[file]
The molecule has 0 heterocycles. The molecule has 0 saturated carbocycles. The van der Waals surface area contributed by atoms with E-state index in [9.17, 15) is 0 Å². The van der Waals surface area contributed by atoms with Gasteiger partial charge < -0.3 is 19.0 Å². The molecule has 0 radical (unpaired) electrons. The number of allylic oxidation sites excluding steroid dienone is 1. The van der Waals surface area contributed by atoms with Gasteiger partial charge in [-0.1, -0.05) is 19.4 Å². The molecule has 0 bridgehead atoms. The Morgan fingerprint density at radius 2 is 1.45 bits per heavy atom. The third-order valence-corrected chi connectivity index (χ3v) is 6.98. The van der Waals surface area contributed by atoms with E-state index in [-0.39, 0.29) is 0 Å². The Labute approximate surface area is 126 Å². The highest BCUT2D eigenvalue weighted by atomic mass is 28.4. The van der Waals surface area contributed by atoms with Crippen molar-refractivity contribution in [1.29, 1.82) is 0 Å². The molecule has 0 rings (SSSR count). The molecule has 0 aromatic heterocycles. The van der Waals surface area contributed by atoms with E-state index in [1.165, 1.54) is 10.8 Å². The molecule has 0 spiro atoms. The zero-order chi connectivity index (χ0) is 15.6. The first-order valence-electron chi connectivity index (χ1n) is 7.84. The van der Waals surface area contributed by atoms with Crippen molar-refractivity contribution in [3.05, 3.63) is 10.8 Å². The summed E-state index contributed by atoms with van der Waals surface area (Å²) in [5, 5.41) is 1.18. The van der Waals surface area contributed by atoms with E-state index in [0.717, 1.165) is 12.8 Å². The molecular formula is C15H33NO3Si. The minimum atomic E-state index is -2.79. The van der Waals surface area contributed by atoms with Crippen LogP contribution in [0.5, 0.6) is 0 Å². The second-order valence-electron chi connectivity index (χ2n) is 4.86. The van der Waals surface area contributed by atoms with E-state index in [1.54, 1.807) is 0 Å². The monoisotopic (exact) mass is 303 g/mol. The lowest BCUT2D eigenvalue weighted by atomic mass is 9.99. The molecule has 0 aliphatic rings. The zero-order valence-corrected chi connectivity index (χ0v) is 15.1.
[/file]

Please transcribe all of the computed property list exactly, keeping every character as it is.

The molecule has 0 heterocycles. The molecule has 0 saturated carbocycles. The van der Waals surface area contributed by atoms with E-state index in [9.17, 15) is 0 Å². The van der Waals surface area contributed by atoms with Gasteiger partial charge < -0.3 is 19.0 Å². The molecule has 0 radical (unpaired) electrons. The number of allylic oxidation sites excluding steroid dienone is 1. The van der Waals surface area contributed by atoms with Gasteiger partial charge in [-0.1, -0.05) is 19.4 Å². The molecule has 0 bridgehead atoms. The Morgan fingerprint density at radius 2 is 1.45 bits per heavy atom. The third-order valence-corrected chi connectivity index (χ3v) is 6.98. The van der Waals surface area contributed by atoms with E-state index in [-0.39, 0.29) is 0 Å². The Labute approximate surface area is 126 Å². The highest BCUT2D eigenvalue weighted by atomic mass is 28.4. The van der Waals surface area contributed by atoms with Crippen molar-refractivity contribution in [1.29, 1.82) is 0 Å². The molecule has 0 rings (SSSR count). The molecule has 0 aromatic heterocycles. The van der Waals surface area contributed by atoms with E-state index in [1.165, 1.54) is 10.8 Å². The molecule has 0 spiro atoms. The zero-order chi connectivity index (χ0) is 15.6. The first-order valence-electron chi connectivity index (χ1n) is 7.84. The van der Waals surface area contributed by atoms with Crippen molar-refractivity contribution in [3.05, 3.63) is 10.8 Å². The summed E-state index contributed by atoms with van der Waals surface area (Å²) in [5, 5.41) is 1.18. The van der Waals surface area contributed by atoms with E-state index in [0.717, 1.165) is 12.8 Å². The molecular formula is C15H33NO3Si. The minimum atomic E-state index is -2.79. The van der Waals surface area contributed by atoms with Crippen LogP contribution in [0.5, 0.6) is 0 Å². The second-order valence-electron chi connectivity index (χ2n) is 4.86. The van der Waals surface area contributed by atoms with E-state index in [1.54, 1.807) is 0 Å². The monoisotopic (exact) mass is 303 g/mol. The lowest BCUT2D eigenvalue weighted by atomic mass is 9.99. The molecule has 0 aliphatic rings. The zero-order valence-corrected chi connectivity index (χ0v) is 15.1.